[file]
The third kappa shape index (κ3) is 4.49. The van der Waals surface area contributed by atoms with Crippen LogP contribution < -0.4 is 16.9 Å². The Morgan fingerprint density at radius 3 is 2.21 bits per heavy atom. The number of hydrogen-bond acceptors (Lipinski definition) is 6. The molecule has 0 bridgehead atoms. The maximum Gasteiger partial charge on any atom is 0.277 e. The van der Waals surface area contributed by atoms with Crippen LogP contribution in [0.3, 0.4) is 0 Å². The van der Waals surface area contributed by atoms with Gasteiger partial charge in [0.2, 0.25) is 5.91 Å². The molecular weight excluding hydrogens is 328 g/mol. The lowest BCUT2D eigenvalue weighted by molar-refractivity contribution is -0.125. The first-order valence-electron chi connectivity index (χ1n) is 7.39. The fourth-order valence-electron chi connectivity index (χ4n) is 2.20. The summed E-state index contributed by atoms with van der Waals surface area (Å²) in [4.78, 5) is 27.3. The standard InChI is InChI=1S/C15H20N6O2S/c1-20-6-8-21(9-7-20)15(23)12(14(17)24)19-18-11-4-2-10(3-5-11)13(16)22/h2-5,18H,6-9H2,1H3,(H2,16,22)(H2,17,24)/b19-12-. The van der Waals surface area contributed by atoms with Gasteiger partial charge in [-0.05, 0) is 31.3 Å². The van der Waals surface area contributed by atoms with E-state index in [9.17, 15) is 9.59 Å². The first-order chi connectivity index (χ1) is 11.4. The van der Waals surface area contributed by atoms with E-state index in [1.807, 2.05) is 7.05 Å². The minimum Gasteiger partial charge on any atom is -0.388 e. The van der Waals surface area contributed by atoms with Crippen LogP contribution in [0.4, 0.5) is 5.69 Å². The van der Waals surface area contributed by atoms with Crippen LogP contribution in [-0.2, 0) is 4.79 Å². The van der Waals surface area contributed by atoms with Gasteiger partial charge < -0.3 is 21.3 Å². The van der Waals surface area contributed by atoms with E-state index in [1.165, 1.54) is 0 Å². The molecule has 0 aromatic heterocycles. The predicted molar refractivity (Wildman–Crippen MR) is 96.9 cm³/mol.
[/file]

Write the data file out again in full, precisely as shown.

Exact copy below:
The third kappa shape index (κ3) is 4.49. The van der Waals surface area contributed by atoms with Crippen LogP contribution < -0.4 is 16.9 Å². The Morgan fingerprint density at radius 3 is 2.21 bits per heavy atom. The number of hydrogen-bond acceptors (Lipinski definition) is 6. The molecule has 0 bridgehead atoms. The maximum Gasteiger partial charge on any atom is 0.277 e. The van der Waals surface area contributed by atoms with Crippen LogP contribution in [0.3, 0.4) is 0 Å². The van der Waals surface area contributed by atoms with Gasteiger partial charge in [0.2, 0.25) is 5.91 Å². The molecular weight excluding hydrogens is 328 g/mol. The lowest BCUT2D eigenvalue weighted by molar-refractivity contribution is -0.125. The first-order valence-electron chi connectivity index (χ1n) is 7.39. The fourth-order valence-electron chi connectivity index (χ4n) is 2.20. The summed E-state index contributed by atoms with van der Waals surface area (Å²) in [4.78, 5) is 27.3. The standard InChI is InChI=1S/C15H20N6O2S/c1-20-6-8-21(9-7-20)15(23)12(14(17)24)19-18-11-4-2-10(3-5-11)13(16)22/h2-5,18H,6-9H2,1H3,(H2,16,22)(H2,17,24)/b19-12-. The van der Waals surface area contributed by atoms with Gasteiger partial charge in [-0.05, 0) is 31.3 Å². The van der Waals surface area contributed by atoms with E-state index in [9.17, 15) is 9.59 Å². The first-order chi connectivity index (χ1) is 11.4. The van der Waals surface area contributed by atoms with E-state index in [1.807, 2.05) is 7.05 Å². The minimum Gasteiger partial charge on any atom is -0.388 e. The van der Waals surface area contributed by atoms with Crippen LogP contribution in [0.4, 0.5) is 5.69 Å². The van der Waals surface area contributed by atoms with Crippen LogP contribution in [-0.2, 0) is 4.79 Å². The van der Waals surface area contributed by atoms with Gasteiger partial charge < -0.3 is 21.3 Å². The van der Waals surface area contributed by atoms with E-state index in [1.165, 1.54) is 0 Å². The molecule has 0 aromatic heterocycles. The predicted molar refractivity (Wildman–Crippen MR) is 96.9 cm³/mol.